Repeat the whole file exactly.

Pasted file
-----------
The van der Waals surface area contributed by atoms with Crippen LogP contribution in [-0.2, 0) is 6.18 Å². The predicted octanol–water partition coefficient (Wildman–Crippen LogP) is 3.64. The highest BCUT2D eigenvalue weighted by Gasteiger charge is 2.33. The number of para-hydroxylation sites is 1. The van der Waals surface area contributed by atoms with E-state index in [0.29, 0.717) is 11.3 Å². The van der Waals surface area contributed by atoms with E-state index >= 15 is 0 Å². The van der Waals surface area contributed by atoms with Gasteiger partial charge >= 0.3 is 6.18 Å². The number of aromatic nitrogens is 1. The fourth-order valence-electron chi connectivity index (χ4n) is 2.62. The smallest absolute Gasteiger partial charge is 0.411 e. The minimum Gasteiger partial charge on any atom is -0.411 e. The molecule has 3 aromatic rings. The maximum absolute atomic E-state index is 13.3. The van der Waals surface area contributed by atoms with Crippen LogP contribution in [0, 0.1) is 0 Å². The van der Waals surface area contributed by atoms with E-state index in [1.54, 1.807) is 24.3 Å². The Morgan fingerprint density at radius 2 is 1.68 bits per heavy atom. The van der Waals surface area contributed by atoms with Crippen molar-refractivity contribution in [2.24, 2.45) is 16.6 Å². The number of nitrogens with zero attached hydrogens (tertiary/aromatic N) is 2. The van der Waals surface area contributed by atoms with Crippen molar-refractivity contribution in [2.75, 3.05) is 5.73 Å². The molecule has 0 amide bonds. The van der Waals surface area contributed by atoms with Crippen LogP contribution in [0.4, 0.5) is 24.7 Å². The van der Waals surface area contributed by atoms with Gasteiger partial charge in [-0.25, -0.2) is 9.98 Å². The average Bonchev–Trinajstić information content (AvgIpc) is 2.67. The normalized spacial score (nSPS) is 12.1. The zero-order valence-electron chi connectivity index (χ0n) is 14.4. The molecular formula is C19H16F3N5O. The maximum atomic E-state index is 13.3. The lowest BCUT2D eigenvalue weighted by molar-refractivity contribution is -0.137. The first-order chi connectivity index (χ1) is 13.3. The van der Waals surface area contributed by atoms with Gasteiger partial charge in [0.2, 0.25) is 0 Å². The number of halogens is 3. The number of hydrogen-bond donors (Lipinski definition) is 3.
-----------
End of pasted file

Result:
The van der Waals surface area contributed by atoms with Crippen LogP contribution in [-0.2, 0) is 6.18 Å². The predicted octanol–water partition coefficient (Wildman–Crippen LogP) is 3.64. The highest BCUT2D eigenvalue weighted by Gasteiger charge is 2.33. The number of para-hydroxylation sites is 1. The van der Waals surface area contributed by atoms with E-state index in [0.29, 0.717) is 11.3 Å². The van der Waals surface area contributed by atoms with E-state index >= 15 is 0 Å². The van der Waals surface area contributed by atoms with Gasteiger partial charge >= 0.3 is 6.18 Å². The number of aromatic nitrogens is 1. The fourth-order valence-electron chi connectivity index (χ4n) is 2.62. The smallest absolute Gasteiger partial charge is 0.411 e. The minimum Gasteiger partial charge on any atom is -0.411 e. The molecule has 3 aromatic rings. The maximum absolute atomic E-state index is 13.3. The van der Waals surface area contributed by atoms with Crippen LogP contribution in [0, 0.1) is 0 Å². The van der Waals surface area contributed by atoms with E-state index in [1.54, 1.807) is 24.3 Å². The Morgan fingerprint density at radius 2 is 1.68 bits per heavy atom. The van der Waals surface area contributed by atoms with Crippen molar-refractivity contribution in [2.24, 2.45) is 16.6 Å². The number of nitrogens with zero attached hydrogens (tertiary/aromatic N) is 2. The van der Waals surface area contributed by atoms with Crippen molar-refractivity contribution in [2.75, 3.05) is 5.73 Å². The molecule has 0 amide bonds. The van der Waals surface area contributed by atoms with Crippen LogP contribution in [0.4, 0.5) is 24.7 Å². The van der Waals surface area contributed by atoms with Gasteiger partial charge in [-0.25, -0.2) is 9.98 Å². The average Bonchev–Trinajstić information content (AvgIpc) is 2.67. The normalized spacial score (nSPS) is 12.1. The zero-order valence-electron chi connectivity index (χ0n) is 14.4. The molecular formula is C19H16F3N5O. The maximum atomic E-state index is 13.3. The lowest BCUT2D eigenvalue weighted by molar-refractivity contribution is -0.137. The first-order chi connectivity index (χ1) is 13.3. The van der Waals surface area contributed by atoms with Gasteiger partial charge in [0.2, 0.25) is 0 Å². The number of halogens is 3. The number of hydrogen-bond donors (Lipinski definition) is 3.